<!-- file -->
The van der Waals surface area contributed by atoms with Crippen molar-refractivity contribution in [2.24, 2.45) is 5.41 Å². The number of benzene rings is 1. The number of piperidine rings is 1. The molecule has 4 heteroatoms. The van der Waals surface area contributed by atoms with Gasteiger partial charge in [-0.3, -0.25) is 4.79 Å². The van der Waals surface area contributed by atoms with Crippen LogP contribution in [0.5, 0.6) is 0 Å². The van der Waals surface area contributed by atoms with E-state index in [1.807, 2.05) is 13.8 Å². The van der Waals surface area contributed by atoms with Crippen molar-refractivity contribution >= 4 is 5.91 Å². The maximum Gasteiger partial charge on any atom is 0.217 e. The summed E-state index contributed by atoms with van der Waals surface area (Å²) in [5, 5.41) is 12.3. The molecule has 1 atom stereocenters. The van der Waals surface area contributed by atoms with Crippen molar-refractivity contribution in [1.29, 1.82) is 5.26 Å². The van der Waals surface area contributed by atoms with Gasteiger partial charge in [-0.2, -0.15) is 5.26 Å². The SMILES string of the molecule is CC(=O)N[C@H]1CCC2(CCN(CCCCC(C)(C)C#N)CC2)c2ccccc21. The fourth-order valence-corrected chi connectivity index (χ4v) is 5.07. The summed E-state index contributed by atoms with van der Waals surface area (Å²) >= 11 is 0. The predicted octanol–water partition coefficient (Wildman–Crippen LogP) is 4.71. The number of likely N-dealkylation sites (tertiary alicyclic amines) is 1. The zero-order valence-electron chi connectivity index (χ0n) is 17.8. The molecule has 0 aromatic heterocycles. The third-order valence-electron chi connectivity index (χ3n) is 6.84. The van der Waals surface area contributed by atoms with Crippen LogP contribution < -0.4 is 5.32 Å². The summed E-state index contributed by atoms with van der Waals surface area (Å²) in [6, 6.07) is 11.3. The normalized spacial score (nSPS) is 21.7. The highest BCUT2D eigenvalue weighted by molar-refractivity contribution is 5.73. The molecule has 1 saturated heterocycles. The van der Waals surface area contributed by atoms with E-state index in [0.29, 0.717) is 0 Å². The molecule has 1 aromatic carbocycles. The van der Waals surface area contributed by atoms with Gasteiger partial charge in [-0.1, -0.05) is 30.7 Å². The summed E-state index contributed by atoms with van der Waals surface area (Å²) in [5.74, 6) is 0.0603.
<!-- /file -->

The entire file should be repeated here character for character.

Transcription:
The van der Waals surface area contributed by atoms with Crippen molar-refractivity contribution in [2.24, 2.45) is 5.41 Å². The number of benzene rings is 1. The number of piperidine rings is 1. The molecule has 4 heteroatoms. The van der Waals surface area contributed by atoms with Gasteiger partial charge in [-0.3, -0.25) is 4.79 Å². The van der Waals surface area contributed by atoms with Crippen LogP contribution in [0.5, 0.6) is 0 Å². The van der Waals surface area contributed by atoms with E-state index in [1.807, 2.05) is 13.8 Å². The van der Waals surface area contributed by atoms with Crippen molar-refractivity contribution >= 4 is 5.91 Å². The maximum Gasteiger partial charge on any atom is 0.217 e. The summed E-state index contributed by atoms with van der Waals surface area (Å²) in [5, 5.41) is 12.3. The molecule has 1 atom stereocenters. The van der Waals surface area contributed by atoms with Crippen molar-refractivity contribution in [1.29, 1.82) is 5.26 Å². The van der Waals surface area contributed by atoms with Gasteiger partial charge in [-0.2, -0.15) is 5.26 Å². The SMILES string of the molecule is CC(=O)N[C@H]1CCC2(CCN(CCCCC(C)(C)C#N)CC2)c2ccccc21. The fourth-order valence-corrected chi connectivity index (χ4v) is 5.07. The summed E-state index contributed by atoms with van der Waals surface area (Å²) >= 11 is 0. The predicted octanol–water partition coefficient (Wildman–Crippen LogP) is 4.71. The number of likely N-dealkylation sites (tertiary alicyclic amines) is 1. The zero-order valence-electron chi connectivity index (χ0n) is 17.8. The molecule has 0 aromatic heterocycles. The third-order valence-electron chi connectivity index (χ3n) is 6.84. The van der Waals surface area contributed by atoms with Crippen LogP contribution < -0.4 is 5.32 Å². The summed E-state index contributed by atoms with van der Waals surface area (Å²) in [6, 6.07) is 11.3. The normalized spacial score (nSPS) is 21.7. The highest BCUT2D eigenvalue weighted by molar-refractivity contribution is 5.73. The molecule has 1 saturated heterocycles. The van der Waals surface area contributed by atoms with E-state index in [0.29, 0.717) is 0 Å². The molecule has 1 aromatic carbocycles. The van der Waals surface area contributed by atoms with Gasteiger partial charge in [-0.1, -0.05) is 30.7 Å². The summed E-state index contributed by atoms with van der Waals surface area (Å²) in [5.74, 6) is 0.0603.